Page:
Years later I now fan the Olympic flame in my children’s minds. At the beach we’ll long jump for gold. In the pool we can’t get enough of a perfect 10 handstand. At the park, whoever catches their Frisbee respectively qualifies for their next round.
My children compete only against their own earlier try. To tire them out, games last several rounds of qualifiers and finals. Playing Olympics works particularly well when the children’s friends join us. Most important — of course — is the frenetic play-by-play call of their try followed by the glorious name chants as if they were the next Maradona.
6. Carve out time for Your naps
Our children all napped until age five. I insisted on naps not for their sake, but mine.
Whether my child embraced or resisted her nap that day, didn’t matter as I needed the break. So, I’d leave my child alone in her room for about an hour to rest, talk, sing, cry,…call out, and I would nap for a brief ten-minutes.
The consistency conditioned my child to look forward to rest. And on those days my child resisted, I found my nap allowed me to manage the long day. I also learned not to fret when an event inevitably jarred our nap regimen, and instead carried on the next day.
7. Know where you are in the tantrum ride
Tantrums follow a predictable curve: they start, build, explode, and then subside. Consequently, asking your upset child to calm down as they enter the tantrum is for naught. The tantrum is only building; it’s yet to run its course, so I just let it ride.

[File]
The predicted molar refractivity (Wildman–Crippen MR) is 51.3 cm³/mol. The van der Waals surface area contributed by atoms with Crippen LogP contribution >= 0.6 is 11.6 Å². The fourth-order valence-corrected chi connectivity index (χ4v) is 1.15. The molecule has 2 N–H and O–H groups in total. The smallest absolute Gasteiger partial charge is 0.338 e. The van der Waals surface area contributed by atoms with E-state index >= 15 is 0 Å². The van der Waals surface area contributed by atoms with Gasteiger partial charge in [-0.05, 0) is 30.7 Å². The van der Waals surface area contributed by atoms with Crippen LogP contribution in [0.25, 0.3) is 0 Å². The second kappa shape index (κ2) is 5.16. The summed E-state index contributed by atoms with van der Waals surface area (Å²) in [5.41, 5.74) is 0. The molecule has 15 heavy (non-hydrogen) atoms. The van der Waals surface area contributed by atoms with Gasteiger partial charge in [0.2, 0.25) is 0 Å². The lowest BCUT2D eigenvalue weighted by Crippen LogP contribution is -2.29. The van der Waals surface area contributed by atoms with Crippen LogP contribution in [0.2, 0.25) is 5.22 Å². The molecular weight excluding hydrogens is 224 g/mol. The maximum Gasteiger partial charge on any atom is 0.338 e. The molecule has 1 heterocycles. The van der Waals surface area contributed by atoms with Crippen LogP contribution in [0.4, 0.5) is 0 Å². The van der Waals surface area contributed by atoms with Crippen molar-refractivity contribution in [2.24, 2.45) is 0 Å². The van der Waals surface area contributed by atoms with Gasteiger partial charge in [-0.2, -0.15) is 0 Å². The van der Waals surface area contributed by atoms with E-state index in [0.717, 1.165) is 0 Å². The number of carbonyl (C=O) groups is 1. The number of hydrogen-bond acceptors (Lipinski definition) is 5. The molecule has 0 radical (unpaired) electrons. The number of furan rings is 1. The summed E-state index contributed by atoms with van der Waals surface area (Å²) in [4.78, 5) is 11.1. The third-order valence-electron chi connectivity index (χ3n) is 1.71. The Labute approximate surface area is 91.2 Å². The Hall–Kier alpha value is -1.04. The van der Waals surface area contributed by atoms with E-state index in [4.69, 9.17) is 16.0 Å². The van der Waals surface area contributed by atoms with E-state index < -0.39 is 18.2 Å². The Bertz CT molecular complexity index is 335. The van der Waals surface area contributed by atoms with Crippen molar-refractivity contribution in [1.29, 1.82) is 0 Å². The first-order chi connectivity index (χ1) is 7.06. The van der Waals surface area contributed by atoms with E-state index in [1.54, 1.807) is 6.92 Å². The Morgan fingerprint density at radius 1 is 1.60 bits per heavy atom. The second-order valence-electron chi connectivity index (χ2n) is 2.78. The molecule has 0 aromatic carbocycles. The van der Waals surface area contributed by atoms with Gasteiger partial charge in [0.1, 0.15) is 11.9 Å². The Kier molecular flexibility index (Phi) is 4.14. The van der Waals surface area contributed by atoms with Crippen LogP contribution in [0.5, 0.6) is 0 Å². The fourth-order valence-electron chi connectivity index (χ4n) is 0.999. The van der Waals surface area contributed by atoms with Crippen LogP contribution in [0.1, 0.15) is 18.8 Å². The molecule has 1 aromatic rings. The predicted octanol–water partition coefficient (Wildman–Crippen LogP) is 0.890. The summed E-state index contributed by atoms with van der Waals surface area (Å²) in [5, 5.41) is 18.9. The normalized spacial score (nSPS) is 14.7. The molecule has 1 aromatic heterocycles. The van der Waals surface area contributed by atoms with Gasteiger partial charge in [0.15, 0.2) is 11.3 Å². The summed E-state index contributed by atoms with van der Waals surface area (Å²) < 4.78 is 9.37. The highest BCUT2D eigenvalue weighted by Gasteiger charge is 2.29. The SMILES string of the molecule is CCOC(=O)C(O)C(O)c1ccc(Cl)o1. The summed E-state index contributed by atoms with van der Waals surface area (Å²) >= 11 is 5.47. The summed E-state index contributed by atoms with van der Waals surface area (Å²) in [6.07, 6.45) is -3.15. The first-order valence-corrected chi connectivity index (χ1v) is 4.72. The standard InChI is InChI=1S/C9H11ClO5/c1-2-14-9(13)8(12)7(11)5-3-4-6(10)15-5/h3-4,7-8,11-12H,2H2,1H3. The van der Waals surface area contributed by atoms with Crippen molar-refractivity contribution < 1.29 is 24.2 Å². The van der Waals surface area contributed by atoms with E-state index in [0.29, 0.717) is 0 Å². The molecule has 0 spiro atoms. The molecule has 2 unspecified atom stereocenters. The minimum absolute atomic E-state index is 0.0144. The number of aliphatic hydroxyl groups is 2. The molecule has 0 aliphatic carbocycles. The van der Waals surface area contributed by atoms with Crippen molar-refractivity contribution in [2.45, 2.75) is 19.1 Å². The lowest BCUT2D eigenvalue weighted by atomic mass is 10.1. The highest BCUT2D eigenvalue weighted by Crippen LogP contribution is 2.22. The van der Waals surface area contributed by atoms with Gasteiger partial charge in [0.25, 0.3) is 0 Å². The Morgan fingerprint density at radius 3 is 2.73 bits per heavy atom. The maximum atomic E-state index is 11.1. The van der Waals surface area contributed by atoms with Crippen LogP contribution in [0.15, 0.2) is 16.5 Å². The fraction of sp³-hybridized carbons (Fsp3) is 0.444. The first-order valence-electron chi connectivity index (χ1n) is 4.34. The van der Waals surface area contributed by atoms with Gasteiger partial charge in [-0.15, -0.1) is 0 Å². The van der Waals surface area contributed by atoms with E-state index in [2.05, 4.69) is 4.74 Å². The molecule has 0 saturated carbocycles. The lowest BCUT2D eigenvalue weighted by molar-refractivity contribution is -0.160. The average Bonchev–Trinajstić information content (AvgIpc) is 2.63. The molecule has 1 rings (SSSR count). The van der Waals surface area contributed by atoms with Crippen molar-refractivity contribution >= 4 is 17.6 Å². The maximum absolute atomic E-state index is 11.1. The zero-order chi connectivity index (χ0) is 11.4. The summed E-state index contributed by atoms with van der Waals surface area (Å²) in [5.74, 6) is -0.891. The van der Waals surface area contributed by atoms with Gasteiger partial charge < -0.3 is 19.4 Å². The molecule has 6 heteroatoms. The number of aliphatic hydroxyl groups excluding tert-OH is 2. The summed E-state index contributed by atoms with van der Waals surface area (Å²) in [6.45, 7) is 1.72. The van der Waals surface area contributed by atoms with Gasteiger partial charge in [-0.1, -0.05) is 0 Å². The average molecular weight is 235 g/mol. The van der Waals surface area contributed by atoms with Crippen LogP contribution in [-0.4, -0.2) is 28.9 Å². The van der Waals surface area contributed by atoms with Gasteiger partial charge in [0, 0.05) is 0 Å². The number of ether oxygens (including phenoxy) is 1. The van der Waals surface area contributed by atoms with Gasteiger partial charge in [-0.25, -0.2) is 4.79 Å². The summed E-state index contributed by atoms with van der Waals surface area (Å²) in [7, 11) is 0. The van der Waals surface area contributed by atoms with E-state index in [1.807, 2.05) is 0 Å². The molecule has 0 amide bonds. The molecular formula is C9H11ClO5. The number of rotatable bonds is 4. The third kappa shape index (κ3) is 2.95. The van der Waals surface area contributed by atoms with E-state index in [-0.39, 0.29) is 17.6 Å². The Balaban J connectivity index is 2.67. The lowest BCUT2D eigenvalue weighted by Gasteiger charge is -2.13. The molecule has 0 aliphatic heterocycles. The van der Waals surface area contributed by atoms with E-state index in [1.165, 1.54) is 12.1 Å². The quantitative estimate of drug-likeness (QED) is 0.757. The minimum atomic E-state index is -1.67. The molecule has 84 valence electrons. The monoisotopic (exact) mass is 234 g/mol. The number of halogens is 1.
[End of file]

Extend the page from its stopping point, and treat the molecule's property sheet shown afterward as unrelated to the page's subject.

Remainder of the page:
As the tantrum builds I move my child to a timeout spot. Lamp posts, palm trees, even a long hallway at the Musee d’Orsay have served as the safe spot. I then step away and allow the tantrum to climax.
When I hear the high point, marked by ear-piercing cry, I rejoin my child and we take three deep breaths to help calm. I then ask if they’d like a hug, which no matter how peeved, they always adore, after which we carry on until the next tantrum.
8. Let them use knives
I encouraged my children to join me in the kitchen around age 3 for each to learn to use the cook top or wield knives. The approach frightened visiting grandparents, but I carried on figuring that for centuries before young children cooked and owned knives.
Under close supervision I found each proceeded carefully and decided when to add new tools or try out bigger knives. Much like me, over the years, each also learned from accidental burns or cuts during meal prep time.
Sharing a kitchen with young cooks initially results in messier kitchens and longer cooking times. But the investment pays off. Today, our three kids aged 12, 10 and 5 confidently prep taco dinners on Thursday nights. The ritual yields me a night off the kitchen, homemade tacos, tortillas, and horchata.
As I close, you may ask, the answer to spending endless days with my kids is to chew gum, lug around art supplies and have them play with knives?
If none of these tips are as stealthy as you’d like, then I offer my most secretive ninja insight: trust the people in your village — your family, friends, neighbors, and teachers — they have your best interests at heart. Try asking them for help, even by Zoom, when most in a bind.
Have your own ninja tips, won’t you share them down below as a response?